Who cares about high fidelity building models?
The answer to this question is actually really easy: everybody who will pay for mistakes should care about having the right design before they do the work. Unfortunately that answer doesn’t ensure people will put in the effort, because yes it does take extra effort. In fact, it takes more planning, more communication, and more commitment to up-front design and specification. Sounds like a lot of extra work, right? But here’s the payoff: that planning and communication will mean fewer mistakes, better accountability, and a higher quality completed project. It can also save time and money. So if everyone in the building project stands to benefit, why is detailed modeling so rare? My experience with information modeling design for all kinds of things from buildings, to manufacturing processes, to molecular design says that there are three major problems:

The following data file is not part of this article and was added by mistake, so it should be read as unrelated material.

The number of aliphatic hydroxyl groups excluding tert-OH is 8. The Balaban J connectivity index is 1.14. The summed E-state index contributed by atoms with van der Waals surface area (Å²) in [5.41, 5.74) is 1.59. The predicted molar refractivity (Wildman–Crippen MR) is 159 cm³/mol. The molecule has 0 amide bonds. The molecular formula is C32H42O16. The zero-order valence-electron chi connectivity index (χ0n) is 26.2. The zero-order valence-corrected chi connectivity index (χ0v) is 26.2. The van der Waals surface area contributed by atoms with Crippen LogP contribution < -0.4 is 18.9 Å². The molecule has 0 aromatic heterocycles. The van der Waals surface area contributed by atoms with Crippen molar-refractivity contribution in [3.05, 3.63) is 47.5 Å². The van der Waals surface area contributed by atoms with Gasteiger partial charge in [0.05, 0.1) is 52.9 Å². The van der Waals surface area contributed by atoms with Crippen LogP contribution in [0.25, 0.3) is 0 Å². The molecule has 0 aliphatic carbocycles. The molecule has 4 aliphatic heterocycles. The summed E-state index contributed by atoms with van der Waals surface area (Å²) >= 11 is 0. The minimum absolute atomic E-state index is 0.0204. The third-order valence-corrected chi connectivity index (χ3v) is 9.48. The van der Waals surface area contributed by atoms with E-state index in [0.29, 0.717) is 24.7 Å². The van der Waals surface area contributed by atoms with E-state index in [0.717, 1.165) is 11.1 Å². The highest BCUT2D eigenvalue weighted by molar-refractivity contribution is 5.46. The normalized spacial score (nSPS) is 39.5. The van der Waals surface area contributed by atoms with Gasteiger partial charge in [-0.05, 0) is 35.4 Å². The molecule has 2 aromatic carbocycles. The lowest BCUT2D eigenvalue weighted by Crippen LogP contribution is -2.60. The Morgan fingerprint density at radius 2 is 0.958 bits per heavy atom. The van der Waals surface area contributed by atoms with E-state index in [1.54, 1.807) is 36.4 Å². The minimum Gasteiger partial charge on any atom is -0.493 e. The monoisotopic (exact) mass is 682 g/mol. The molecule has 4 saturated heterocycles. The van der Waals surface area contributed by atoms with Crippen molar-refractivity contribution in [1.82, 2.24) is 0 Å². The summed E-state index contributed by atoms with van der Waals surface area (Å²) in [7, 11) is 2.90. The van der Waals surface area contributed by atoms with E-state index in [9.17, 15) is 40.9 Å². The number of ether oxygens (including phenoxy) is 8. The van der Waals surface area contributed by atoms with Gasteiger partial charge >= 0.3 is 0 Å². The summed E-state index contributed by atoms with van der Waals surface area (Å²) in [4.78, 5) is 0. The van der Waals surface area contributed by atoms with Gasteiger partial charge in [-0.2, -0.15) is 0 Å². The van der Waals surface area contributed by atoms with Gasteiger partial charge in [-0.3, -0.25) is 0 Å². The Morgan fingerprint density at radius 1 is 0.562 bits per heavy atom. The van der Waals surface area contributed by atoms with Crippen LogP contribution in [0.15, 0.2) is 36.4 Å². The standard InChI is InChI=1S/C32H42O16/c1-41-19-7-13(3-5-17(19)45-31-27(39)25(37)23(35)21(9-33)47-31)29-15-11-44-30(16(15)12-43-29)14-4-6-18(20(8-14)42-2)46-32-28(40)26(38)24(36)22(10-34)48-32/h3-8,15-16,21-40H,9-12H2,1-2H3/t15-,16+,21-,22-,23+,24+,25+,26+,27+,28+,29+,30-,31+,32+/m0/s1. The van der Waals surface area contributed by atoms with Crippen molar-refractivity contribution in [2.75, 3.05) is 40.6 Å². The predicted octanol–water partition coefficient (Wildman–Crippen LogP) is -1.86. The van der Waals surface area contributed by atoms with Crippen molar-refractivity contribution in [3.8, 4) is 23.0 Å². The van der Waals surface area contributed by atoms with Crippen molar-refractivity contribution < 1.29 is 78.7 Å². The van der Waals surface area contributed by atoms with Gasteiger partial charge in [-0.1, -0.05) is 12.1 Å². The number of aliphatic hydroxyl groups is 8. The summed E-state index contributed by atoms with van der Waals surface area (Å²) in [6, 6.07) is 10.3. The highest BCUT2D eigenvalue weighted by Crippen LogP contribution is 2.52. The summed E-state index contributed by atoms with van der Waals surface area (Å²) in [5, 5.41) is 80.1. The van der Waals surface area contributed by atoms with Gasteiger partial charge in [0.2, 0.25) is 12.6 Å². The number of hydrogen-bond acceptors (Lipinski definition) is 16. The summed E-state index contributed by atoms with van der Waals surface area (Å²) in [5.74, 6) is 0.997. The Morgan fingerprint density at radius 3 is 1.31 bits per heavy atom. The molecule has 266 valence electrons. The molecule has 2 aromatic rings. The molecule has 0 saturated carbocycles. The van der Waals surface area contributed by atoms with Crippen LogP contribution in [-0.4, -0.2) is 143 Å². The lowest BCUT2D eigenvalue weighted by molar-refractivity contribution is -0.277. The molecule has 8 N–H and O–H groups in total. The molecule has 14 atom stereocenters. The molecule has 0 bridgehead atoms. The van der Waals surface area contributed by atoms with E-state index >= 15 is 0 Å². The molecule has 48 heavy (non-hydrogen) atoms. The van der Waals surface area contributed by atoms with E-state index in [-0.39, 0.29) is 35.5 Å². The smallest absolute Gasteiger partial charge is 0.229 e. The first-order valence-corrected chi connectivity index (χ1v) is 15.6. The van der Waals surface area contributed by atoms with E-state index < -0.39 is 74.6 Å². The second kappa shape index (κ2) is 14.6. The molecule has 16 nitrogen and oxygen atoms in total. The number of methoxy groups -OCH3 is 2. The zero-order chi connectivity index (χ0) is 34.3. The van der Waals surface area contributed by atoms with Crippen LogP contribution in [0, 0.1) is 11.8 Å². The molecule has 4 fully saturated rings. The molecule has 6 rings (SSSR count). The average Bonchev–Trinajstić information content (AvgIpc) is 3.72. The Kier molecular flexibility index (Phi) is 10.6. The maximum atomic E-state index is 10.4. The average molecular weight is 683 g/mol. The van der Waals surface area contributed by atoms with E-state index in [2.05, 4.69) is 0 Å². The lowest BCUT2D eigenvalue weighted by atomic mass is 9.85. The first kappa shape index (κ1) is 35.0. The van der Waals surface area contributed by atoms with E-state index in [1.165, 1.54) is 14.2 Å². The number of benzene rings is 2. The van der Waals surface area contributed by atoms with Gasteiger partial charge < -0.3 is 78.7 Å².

Lack of understanding what information is important and the consequences of not having it Life is full of uncertainties. And if we can put off a decision, we often will. Even when designing a house, we might subconsciously hold off on some decisions which affect our design and model. When we put off decisions, it’s usually because either we simply don’t understand how it might affect our project, or we don’t have any timely feedback on how various choices might affect our decision. Lack of technical expertise to build and maintain the model If anything, the plethora of 3D modeling software actually exacerbates the problem of fragmented models. A lot of modeling is restricted to “skin-deep” (appearance) uses, which gives the inexperienced a false sense of security, and leaves the experts guessing about the details. A good information model for a building project provides appearance (inside and out), but also schematic, structural, mechanical, finishing, and project management activities like sequencing and costing. Managing the input and modeling of all that data across programs and people requires real expertise in information management. Lack of commitment to using a living model across the team Even in the case where most or all of the model is designed up front, there is the final problem: drift. Architects and Builders are so familiar with this problem that they have a special process for correcting the design documents after the fact called “as built” drawings. Those drawings hide the pain of missing data that is not communicated during the project. And those problems mean overruns: more time and money somebody has to pay. A good model is not only sufficiently detailed, but “living” which means kept in sync with planned changes throughout the project. That way it always represents a single point to which all project members can refer with confidence. Hopefully I’ve opened the door on why better planning, higher fidelity modeling, and a commitment to actually using and maintaining the model during your project are worth the effort. If so, then let me give you a glimpse of what’s behind that opening door: off-site manufacturing. At Holzraum System, we specialize in creating a high fidelity Single Integrated Manufacturing Model (SIMM TM) for your custom project, facilitating it’s development and it’s maintenance between your architect, a manufacturing facility, and your builder. This level of modeling allows us to effectively translate your design into manufacturing and assembly instructions. This is not “manufactured homes”. This is high quality, off-site custom fabricated components which make your project go faster, have better tolerances, and ultimately deliver better performance, less waste, and less risk than is possible with typical “from scratch” on-site construction. If I’ve peaked your interest, look for my next post, or find out more by visiting www.holzraumsystem.com